Ever since the release of its API in 2021, lovers of Notion have been utilising it for all sorts of purposes. The web is full of content regarding this topic. So instead of spending too much time on some of the details, we'll just leave you with some further links.

Much of this solution may depend on how familiar your clients already are with notion. Knowledge management apps have a tendency to hook into an organisation and remain there. In stark comparison to other popular tools for this, like Confluence or Obsidian, notion provides a not-so-painful way to make use of its API to show its content somewhere else. So it might be worth your consideration!

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Github Issues & Trello

Now this one might be a bit unexpected and feel weird at first. But there's some elegance to it. It's not too far of a stretch, to see how existing solutions to manage documents can also be used for managing content on a website, but moving things on lanes? That may take a bit to settle in. But it's possible!

As was true with all of the other systems, collaboration is baked in, should you want it. But even more so on Trello and Github. The big plus here is that both tools sometimes serve as a source of truth for the progress in a project or organisation. That way, multiple people from multiple professions are already familiar with its logical premisses and models.


Github has a GraphQL API that can be used to query issues easily. Its contents are markdown and it offers built in taxonomies via its labels. Just as all the other approaches, it requires setting up a token for authentication.

This approach is a bit more developer friendly. It doesn't offer a visual interface, so knowledge of markdown is essential. But it requires relatively little effort to get query content and thus might be a good fit for some smaller, specific use cases.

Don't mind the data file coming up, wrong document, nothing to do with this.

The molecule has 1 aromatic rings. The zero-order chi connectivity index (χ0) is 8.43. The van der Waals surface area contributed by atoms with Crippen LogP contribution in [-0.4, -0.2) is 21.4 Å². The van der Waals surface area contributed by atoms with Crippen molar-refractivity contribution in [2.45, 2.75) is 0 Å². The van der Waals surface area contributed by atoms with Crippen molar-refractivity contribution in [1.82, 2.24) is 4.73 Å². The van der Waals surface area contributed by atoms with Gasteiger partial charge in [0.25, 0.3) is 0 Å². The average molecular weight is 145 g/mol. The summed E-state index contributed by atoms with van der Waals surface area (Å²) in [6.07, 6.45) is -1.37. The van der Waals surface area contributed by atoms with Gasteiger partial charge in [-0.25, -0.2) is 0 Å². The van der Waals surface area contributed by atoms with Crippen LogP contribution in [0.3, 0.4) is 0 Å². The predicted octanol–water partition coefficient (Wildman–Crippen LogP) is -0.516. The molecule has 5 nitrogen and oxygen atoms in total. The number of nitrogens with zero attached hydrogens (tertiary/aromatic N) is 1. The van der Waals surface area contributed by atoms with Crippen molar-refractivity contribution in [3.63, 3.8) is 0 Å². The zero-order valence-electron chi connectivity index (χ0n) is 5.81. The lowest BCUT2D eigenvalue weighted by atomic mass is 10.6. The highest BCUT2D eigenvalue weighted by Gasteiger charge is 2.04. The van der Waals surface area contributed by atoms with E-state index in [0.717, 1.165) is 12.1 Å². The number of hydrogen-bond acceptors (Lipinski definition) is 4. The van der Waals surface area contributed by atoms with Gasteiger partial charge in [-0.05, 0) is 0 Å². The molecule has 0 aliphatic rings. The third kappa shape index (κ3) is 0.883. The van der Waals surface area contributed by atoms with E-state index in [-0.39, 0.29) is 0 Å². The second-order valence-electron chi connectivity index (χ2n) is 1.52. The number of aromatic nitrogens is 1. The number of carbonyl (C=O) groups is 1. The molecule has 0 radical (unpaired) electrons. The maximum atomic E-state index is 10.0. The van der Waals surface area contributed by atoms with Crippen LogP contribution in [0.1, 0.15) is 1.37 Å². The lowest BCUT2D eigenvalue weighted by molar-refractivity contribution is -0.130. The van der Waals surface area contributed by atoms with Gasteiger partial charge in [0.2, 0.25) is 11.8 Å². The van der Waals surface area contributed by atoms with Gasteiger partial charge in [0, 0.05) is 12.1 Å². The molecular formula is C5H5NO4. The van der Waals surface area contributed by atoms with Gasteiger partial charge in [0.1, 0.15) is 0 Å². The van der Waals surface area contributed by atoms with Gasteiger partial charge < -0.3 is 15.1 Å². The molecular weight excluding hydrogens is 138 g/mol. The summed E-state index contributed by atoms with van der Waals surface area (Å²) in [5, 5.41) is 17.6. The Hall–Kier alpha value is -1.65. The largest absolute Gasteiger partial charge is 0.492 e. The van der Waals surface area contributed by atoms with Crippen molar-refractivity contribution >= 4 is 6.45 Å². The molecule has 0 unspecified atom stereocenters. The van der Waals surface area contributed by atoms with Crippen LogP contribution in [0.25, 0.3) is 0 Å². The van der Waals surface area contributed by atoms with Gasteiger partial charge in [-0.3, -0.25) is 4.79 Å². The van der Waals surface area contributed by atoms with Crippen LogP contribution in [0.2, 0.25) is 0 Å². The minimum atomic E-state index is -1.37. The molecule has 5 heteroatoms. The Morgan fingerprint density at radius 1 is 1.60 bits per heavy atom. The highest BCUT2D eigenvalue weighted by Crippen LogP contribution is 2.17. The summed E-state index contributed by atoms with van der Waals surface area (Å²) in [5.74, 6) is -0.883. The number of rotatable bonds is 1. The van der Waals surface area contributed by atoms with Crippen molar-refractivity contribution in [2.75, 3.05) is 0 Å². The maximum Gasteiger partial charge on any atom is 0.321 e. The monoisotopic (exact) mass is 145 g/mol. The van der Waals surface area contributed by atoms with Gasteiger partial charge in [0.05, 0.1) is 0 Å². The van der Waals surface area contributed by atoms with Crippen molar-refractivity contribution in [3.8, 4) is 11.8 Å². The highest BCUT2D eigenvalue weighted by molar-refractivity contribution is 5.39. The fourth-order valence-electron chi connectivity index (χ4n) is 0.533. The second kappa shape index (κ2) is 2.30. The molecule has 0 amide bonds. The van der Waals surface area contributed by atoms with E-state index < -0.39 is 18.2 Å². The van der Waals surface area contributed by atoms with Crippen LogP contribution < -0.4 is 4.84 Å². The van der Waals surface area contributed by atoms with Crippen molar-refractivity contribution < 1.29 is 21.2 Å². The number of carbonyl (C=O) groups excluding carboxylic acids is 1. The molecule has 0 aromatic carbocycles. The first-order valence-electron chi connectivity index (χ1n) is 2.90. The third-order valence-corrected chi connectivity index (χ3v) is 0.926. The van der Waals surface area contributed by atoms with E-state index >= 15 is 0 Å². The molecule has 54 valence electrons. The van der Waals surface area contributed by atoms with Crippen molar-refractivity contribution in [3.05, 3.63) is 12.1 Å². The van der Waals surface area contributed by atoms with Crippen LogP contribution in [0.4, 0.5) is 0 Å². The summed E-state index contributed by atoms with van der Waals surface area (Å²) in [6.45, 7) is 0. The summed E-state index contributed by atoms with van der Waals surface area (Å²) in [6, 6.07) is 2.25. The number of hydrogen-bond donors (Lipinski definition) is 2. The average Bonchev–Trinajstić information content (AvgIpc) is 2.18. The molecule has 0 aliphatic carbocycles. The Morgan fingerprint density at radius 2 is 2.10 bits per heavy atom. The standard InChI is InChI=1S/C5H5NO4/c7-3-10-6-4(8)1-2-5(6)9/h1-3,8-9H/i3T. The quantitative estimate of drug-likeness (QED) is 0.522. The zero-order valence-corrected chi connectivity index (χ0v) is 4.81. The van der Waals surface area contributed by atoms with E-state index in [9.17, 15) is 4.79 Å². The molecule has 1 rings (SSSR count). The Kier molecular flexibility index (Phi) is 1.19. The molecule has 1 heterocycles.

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The Trello API allows querying boards, lists and cards and their status. The exciting part is the addition of web hooks that fire whenever a board, a list or a card changes. This makes it not only easy to cache but also means that updating content does require any in-between-steps, because even for statically generated sites, a rebuild can be triggered by changing a piece of content, for example, by observing a dedicated lane, or watching a card for a specific status change.

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There are some even more unusual approaches. One company uses Figma as a CMS for static assets and someone explored options for utilising Tumblr as a CMS.

As developers, we are used to thinking of CMS as rigid systems, that allow us and our clients to operate autonomously to a much greater extend, but they sometimes severely impact how we develop. But sometimes, all you need it some simple editing and updating of a piece of content, not necessarily the ability to create entire pages. And in these cases, considering some of those more unusual approaches for managing content, may be exactly what it's right! And who knows, what other unconventional ways to manage content are still out there? Maybe you are even inspired, to invent your own!